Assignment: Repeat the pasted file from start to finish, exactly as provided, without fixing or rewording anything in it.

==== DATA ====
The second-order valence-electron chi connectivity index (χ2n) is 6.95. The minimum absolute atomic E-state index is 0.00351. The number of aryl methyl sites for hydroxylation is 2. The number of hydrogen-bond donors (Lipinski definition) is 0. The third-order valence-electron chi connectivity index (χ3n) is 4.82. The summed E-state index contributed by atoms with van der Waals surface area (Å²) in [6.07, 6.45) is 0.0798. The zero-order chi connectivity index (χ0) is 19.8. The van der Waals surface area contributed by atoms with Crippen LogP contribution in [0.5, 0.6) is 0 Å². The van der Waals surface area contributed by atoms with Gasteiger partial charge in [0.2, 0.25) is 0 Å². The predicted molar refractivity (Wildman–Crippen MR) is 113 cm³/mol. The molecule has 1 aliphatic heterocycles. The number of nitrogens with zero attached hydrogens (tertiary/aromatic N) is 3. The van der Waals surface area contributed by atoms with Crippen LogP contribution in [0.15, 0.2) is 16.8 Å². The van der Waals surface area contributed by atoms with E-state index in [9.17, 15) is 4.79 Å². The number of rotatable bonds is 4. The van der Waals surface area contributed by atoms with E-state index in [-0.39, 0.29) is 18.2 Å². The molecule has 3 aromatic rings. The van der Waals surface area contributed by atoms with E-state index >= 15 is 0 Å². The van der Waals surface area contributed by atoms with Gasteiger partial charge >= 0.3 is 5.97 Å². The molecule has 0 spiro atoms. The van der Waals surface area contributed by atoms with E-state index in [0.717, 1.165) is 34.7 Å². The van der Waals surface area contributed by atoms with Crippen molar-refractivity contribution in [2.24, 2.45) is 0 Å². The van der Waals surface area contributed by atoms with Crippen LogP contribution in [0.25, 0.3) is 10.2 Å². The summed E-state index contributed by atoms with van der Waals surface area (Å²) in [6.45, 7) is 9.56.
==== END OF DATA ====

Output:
The second-order valence-electron chi connectivity index (χ2n) is 6.95. The minimum absolute atomic E-state index is 0.00351. The number of aryl methyl sites for hydroxylation is 2. The number of hydrogen-bond donors (Lipinski definition) is 0. The third-order valence-electron chi connectivity index (χ3n) is 4.82. The summed E-state index contributed by atoms with van der Waals surface area (Å²) in [6.07, 6.45) is 0.0798. The zero-order chi connectivity index (χ0) is 19.8. The van der Waals surface area contributed by atoms with Crippen LogP contribution in [0.5, 0.6) is 0 Å². The van der Waals surface area contributed by atoms with Gasteiger partial charge in [0.2, 0.25) is 0 Å². The predicted molar refractivity (Wildman–Crippen MR) is 113 cm³/mol. The molecule has 1 aliphatic heterocycles. The number of nitrogens with zero attached hydrogens (tertiary/aromatic N) is 3. The van der Waals surface area contributed by atoms with Crippen LogP contribution in [0.15, 0.2) is 16.8 Å². The van der Waals surface area contributed by atoms with E-state index in [9.17, 15) is 4.79 Å². The number of rotatable bonds is 4. The van der Waals surface area contributed by atoms with E-state index in [-0.39, 0.29) is 18.2 Å². The molecule has 3 aromatic rings. The van der Waals surface area contributed by atoms with E-state index >= 15 is 0 Å². The van der Waals surface area contributed by atoms with Gasteiger partial charge >= 0.3 is 5.97 Å². The molecule has 0 spiro atoms. The van der Waals surface area contributed by atoms with E-state index in [0.717, 1.165) is 34.7 Å². The van der Waals surface area contributed by atoms with Crippen molar-refractivity contribution in [2.24, 2.45) is 0 Å². The van der Waals surface area contributed by atoms with Crippen LogP contribution in [0.25, 0.3) is 10.2 Å². The summed E-state index contributed by atoms with van der Waals surface area (Å²) in [6.45, 7) is 9.56.